Wednesday, February 4, 2015

Morality & Magic (Part I: What is Magic?)

Art by Jeremiah Morelli
If magic isn't the most tentative subject in tabletop role-playing games, then it certainly encroaches as second best. There are many, particularly among us Christians, that regard the concept of magic as a fictional element to be somewhere between unpleasant and blasphemous.

Whether it be Harry Potter, the Wheel of Time, or even Christian-inspired works such as Narnia and the Lord of the Rings, a lot of us find the idea of magic daunting. Certainly a valid concern; the Bible specifically condemns magic several times and there have been decades of generally subversive connotation associated with the topic in our culture here in the United States. As both a Christian and a fan of fictitious fantasy, I have put a large degree of thought into the subject over the course of my life. So, with the advent of the Casting Lots blog I decided to delve into the research of magic as a concept; as it relates to culture, scripture, and the games we play.

Now, while I have tried to be thorough in my research of the topic, I do not want to turn this article into a thirty page technical essay (though having said this, know that this article will still be a long one). Instead, I thought it best to break down the subject over multiple articles. So while I will discuss in varying lengths how different forms of magic translate in the Bible from English to Hebrew and Greek, the moral and ethical implications of its use in fiction, and the effects of using it in the game, this is (and I imagine will continue to be) a topic of immeasurable complexity and discussion. So whilst you read this article, keep in mind that different people can have different opinions without being wrong.

Definition & Context
Now to consider the implications in the use of magic in fiction, it is imperative that we first take a step back and look at what magic is; what it means in our culture and in the Bible. Magic is a word that encompasses a very wide scope. Here in the real world, the word magic most commonly used to describe a concept, event, or atmosphere which is extraordinary or cannot be conventionally explained. Consider Harry Houdini, David Blaine, Penn & Teller; while they hold no supernatural power, they use misdirection, props, and legerdemain to make the impossible seem possible.

This, however, is not the kind of magic we have come to deliberate over. What I refer to instead, is the manipulation or affiliation with supernatural elements.Typically, in this context we think of wizards and sorcerers manipulating some arcane energy to create balls of fire or conjure up illusions. This idea of wizardry and magic, which I shall call 'Merlinistic' magic, manipulates fundamental forces of their fictional world, rather than calling upon outside entities as a priest, or a druid, or a witch might.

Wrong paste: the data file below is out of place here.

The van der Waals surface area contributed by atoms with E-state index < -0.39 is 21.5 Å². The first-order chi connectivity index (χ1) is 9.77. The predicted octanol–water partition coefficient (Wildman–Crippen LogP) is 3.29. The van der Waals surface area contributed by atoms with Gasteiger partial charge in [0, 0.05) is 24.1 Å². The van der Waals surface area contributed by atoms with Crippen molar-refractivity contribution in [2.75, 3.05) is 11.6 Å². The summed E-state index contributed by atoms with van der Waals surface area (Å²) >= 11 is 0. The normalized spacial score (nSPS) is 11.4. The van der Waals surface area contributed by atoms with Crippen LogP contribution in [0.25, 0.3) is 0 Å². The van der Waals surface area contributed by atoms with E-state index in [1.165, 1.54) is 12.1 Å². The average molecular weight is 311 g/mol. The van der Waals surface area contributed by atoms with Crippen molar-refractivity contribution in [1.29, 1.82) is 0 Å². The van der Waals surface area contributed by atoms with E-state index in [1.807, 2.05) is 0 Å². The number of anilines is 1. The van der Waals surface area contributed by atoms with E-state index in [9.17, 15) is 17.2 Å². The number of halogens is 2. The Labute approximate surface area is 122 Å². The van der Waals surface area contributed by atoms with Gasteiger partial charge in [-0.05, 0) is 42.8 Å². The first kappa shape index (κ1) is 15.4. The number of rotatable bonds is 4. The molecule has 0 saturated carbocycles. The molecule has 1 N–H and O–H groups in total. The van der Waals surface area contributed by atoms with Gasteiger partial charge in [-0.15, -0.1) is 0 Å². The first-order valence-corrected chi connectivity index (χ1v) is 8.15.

Were we to draw parallels from this Merlinistic magic to our real world, it would be more appropriate and more accurate to compare it to science. These wizards harness the natural laws and forces of creation through the manipulation of their properties. Of course, there is no source of arcane energy here in the material universe, but much like a wizard in the fantasy world draws arcane power through a magic wand, Nikola Tesla might harness the power of lightning through a wound coil (And yes, my comparison of Nikola Tesla to a wizard was quite deliberate).

Now, the magic we see in the Bible refers instead to the calling upon of external forces for perceived power. Whether it be Joshua, petitioning God to suspend the sun and moon in their place, that they might continue to fight in the daylight, or the priests of Egypt calling upon their gods in a display of power. To draw parallels into fantasy, we see this presented not in wizardry, but in the form of priests, clerics, and paladins; these characters who act as a medium or conduit for supernatural forces or spirits. For the purposes of this article, I shall refer to this as 'Mediumistic' magic.

Merlinistic vs. Mediumistic
These two ideas of magic appear in fiction in a variety of different ways. Most commonly, the differences are illustrated as arcane (Merlinistic) and divine (Mediumistic) magic. In the Bible, both Old Testament and New, the strictures regarding magic are imposed against seers, augurs, and diviners, which is to say, Mediumistic magic. God's followers were commanded not to seek council with these prognosticators, as this act in its very nature was offensive to God; to seek out power and council from a spirit other than God, even through a medium. Naturally, there is no mention of this 'Merlinistic' magic in the Bible, as it does not exist in our world.

The moral question does not lie within the act, but in the source. God himself has performed 'Mediumistic' magic, providing us with prophets and miracles throughout the Bible and beyond. To barter power with a spirit other than Him would be a betrayal of His trust and a hurtful thing to do to one's relationship with Him. On the other hand, one could not affront God with the use of 'Merlinistic' magic, as it does not exist and therefor cannot be harnessed. Even so, should 'Merlinistic' magic exist, it would have no greater moral bearing than lightning or gravity. It would exist as part of the creation God breathed into existence.

1 comment:

  1. Another interesting viewpoint, which you might get into in Part 2 (which I'll read next), is that magic is the religion of outsiders. If you think historically, about druids and mediums and witches, they were practicing other forms of religion apart from the status-quo Christianity of their day. If, say, the Roman Empire had converted to druidism rather than Christianity, it would be the Christians practicing magic and the druids evoking miracles.

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